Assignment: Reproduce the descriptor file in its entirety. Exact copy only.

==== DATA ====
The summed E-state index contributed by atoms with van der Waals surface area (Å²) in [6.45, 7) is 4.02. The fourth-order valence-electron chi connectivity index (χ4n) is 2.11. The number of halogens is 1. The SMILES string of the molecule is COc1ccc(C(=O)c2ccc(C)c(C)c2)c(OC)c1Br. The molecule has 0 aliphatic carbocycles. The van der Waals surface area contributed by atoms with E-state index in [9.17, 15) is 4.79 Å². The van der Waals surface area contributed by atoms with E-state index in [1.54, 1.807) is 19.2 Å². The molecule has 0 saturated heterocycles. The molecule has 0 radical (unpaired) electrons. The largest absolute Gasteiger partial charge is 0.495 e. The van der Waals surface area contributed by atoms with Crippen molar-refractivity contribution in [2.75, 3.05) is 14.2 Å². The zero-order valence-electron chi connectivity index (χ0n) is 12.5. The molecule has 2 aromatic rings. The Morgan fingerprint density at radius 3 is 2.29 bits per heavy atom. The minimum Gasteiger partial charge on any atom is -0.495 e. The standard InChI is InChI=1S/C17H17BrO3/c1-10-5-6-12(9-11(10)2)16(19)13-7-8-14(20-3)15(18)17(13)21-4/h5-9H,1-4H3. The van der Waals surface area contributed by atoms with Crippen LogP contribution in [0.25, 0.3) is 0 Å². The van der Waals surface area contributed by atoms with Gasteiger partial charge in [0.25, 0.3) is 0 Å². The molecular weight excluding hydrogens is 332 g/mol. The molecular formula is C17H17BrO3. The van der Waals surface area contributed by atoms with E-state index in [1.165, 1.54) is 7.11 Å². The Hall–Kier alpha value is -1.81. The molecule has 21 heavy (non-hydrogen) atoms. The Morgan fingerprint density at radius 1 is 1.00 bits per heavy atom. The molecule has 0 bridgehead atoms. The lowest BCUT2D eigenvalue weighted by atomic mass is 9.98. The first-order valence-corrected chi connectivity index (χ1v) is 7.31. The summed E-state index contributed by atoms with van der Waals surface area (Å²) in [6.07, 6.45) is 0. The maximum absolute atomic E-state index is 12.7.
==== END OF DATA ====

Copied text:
The summed E-state index contributed by atoms with van der Waals surface area (Å²) in [6.45, 7) is 4.02. The fourth-order valence-electron chi connectivity index (χ4n) is 2.11. The number of halogens is 1. The SMILES string of the molecule is COc1ccc(C(=O)c2ccc(C)c(C)c2)c(OC)c1Br. The molecule has 0 aliphatic carbocycles. The van der Waals surface area contributed by atoms with E-state index in [9.17, 15) is 4.79 Å². The van der Waals surface area contributed by atoms with E-state index in [1.54, 1.807) is 19.2 Å². The molecule has 0 saturated heterocycles. The molecule has 0 radical (unpaired) electrons. The largest absolute Gasteiger partial charge is 0.495 e. The van der Waals surface area contributed by atoms with Crippen molar-refractivity contribution in [2.75, 3.05) is 14.2 Å². The zero-order valence-electron chi connectivity index (χ0n) is 12.5. The molecule has 2 aromatic rings. The Morgan fingerprint density at radius 3 is 2.29 bits per heavy atom. The minimum Gasteiger partial charge on any atom is -0.495 e. The standard InChI is InChI=1S/C17H17BrO3/c1-10-5-6-12(9-11(10)2)16(19)13-7-8-14(20-3)15(18)17(13)21-4/h5-9H,1-4H3. The van der Waals surface area contributed by atoms with Crippen LogP contribution in [0.25, 0.3) is 0 Å². The van der Waals surface area contributed by atoms with Gasteiger partial charge in [0.25, 0.3) is 0 Å². The molecular weight excluding hydrogens is 332 g/mol. The molecular formula is C17H17BrO3. The van der Waals surface area contributed by atoms with E-state index in [1.165, 1.54) is 7.11 Å². The Hall–Kier alpha value is -1.81. The molecule has 21 heavy (non-hydrogen) atoms. The Morgan fingerprint density at radius 1 is 1.00 bits per heavy atom. The molecule has 0 bridgehead atoms. The lowest BCUT2D eigenvalue weighted by atomic mass is 9.98. The first-order valence-corrected chi connectivity index (χ1v) is 7.31. The summed E-state index contributed by atoms with van der Waals surface area (Å²) in [6.07, 6.45) is 0. The maximum absolute atomic E-state index is 12.7.